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THE OXFORD ANTHOLOGY OF WRITINGS FROM NORTH-EAST INDIA: POETRY AND ESSAYS
Edited by Tilottoma Misra
Oxford University Press, New Delhi, 2011, pp. 332, Rs.595.00

THE OXFORD ANTHOLOGY OF WRITINGS FROM NORTH-EAST INDIA: FICTION
Edited by Tilottoma Misra
Oxford University Press, New Delhi, 2011, pp. 298, Rs.595.00

VOLUME XXXVI NUMBER 3 March 2012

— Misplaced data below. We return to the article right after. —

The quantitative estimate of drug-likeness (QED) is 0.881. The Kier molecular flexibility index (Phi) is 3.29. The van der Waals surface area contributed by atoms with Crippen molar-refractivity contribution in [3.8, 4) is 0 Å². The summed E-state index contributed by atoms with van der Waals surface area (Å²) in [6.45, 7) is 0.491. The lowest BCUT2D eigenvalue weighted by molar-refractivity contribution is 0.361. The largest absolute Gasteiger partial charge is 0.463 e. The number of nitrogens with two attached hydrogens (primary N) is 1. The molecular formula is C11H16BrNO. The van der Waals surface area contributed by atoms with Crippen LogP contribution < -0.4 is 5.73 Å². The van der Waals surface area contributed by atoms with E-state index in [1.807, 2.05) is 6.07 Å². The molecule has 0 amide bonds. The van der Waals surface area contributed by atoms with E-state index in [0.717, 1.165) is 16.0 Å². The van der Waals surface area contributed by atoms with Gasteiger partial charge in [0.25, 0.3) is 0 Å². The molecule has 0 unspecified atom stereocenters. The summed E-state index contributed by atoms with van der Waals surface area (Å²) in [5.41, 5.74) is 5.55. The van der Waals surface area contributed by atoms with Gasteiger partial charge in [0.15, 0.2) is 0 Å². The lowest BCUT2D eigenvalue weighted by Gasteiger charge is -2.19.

What Foucault says about 'identity' and the 'History of thought' holds true for any anthology as well. An anthology is a peculiar creature; it paradoxically seeks to introduce the reader to the 'identity' of a subject, while simultaneously denying the subject any nuanced positing of the self. After all, an anthology is always a glimpse of a larger world, a dressed-up shop window at best, a fragmented portrait. In The Oxford Anthology of Writings from North-East India: Poetry and Essays Tilottama Misra undertakes to lead the reader to one such 'window'.  Given that there are many unresolved issues with the popularly homogenized construct 'North-East', this anthology takes an ambitious leap of faith. The anthology comprises two parts. One volume has 102 pages of poetry and 205 pages of essays. There are 87 poems by 35 poets representing their states, which are arranged alphabetically. There are 18 essays essentially 'ranging from the philosophical to the analytical and the descriptive'. The other volume has short stories and excerpts from novels of 31 authors.The editor, in her 20 page introduction, claims to anthologize 'new trends in contemporary literature of the seven states'. The overarching theme of this anthology can be deciphered from the editor's claim that 'most of the writers who find a place in this anthology are in a sense the children of violence'. Misra says in her introduction that the authors were either exposed to the aftermath of Partition or they were the children of the times of insurgency and counter-insurgency or they are presently growing up and living through quotidian violence. Misra 'does not make any claims of comprehensiveness' and yet the editorial choice seems to be governed by the understanding of the 'North-East', which 'does not actually denote anything more than a geographical region'. The 'Introduction', duplicated verbatim in both the volumes, follows a set pattern: a brief introduction to the states' linguistic and literary history in the context of the coming of Christianity in the 19th century, a brief on the nature of literature chosen, an attempted analysis of the nature of literary discourse in the region and a bid to locate the chosen pieces into some imagined framework. In effect, Misra appears somewhat nebulous about the context and the content of the anthology. For instance, while introducing the Assamese poets, Misra writes, 'All these poets have assimilated a variety of trends from the modernist poetry of England, America and Europe (?) with the tradition ...


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